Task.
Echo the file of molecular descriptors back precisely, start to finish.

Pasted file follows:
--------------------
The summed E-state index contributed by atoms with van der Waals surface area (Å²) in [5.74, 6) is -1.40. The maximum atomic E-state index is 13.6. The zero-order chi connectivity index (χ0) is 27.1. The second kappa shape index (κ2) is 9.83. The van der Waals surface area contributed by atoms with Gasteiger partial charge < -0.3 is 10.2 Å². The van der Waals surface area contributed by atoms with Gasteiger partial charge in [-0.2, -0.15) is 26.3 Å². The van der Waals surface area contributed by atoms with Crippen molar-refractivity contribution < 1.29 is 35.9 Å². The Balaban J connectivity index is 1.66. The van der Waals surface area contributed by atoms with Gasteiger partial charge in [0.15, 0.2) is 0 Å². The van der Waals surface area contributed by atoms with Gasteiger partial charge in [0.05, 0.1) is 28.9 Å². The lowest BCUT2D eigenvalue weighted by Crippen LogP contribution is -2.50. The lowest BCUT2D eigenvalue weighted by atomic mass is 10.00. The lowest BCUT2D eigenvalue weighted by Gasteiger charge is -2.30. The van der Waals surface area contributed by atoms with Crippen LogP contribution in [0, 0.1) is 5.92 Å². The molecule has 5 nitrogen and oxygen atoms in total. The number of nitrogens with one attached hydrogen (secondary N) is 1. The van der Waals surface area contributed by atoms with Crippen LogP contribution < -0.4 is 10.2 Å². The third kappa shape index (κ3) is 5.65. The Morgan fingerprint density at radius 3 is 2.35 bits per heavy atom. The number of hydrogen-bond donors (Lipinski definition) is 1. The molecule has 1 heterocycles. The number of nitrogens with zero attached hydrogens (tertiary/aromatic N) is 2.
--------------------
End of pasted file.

The summed E-state index contributed by atoms with van der Waals surface area (Å²) in [5.74, 6) is -1.40. The maximum atomic E-state index is 13.6. The zero-order chi connectivity index (χ0) is 27.1. The second kappa shape index (κ2) is 9.83. The van der Waals surface area contributed by atoms with Gasteiger partial charge < -0.3 is 10.2 Å². The van der Waals surface area contributed by atoms with Gasteiger partial charge in [-0.2, -0.15) is 26.3 Å². The van der Waals surface area contributed by atoms with Crippen molar-refractivity contribution < 1.29 is 35.9 Å². The Balaban J connectivity index is 1.66. The van der Waals surface area contributed by atoms with Gasteiger partial charge in [0.15, 0.2) is 0 Å². The van der Waals surface area contributed by atoms with Gasteiger partial charge in [0.05, 0.1) is 28.9 Å². The lowest BCUT2D eigenvalue weighted by Crippen LogP contribution is -2.50. The lowest BCUT2D eigenvalue weighted by atomic mass is 10.00. The lowest BCUT2D eigenvalue weighted by Gasteiger charge is -2.30. The van der Waals surface area contributed by atoms with Crippen LogP contribution in [0, 0.1) is 5.92 Å². The molecule has 5 nitrogen and oxygen atoms in total. The number of nitrogens with one attached hydrogen (secondary N) is 1. The van der Waals surface area contributed by atoms with Crippen LogP contribution < -0.4 is 10.2 Å². The third kappa shape index (κ3) is 5.65. The Morgan fingerprint density at radius 3 is 2.35 bits per heavy atom. The number of hydrogen-bond donors (Lipinski definition) is 1. The molecule has 1 heterocycles. The number of nitrogens with zero attached hydrogens (tertiary/aromatic N) is 2.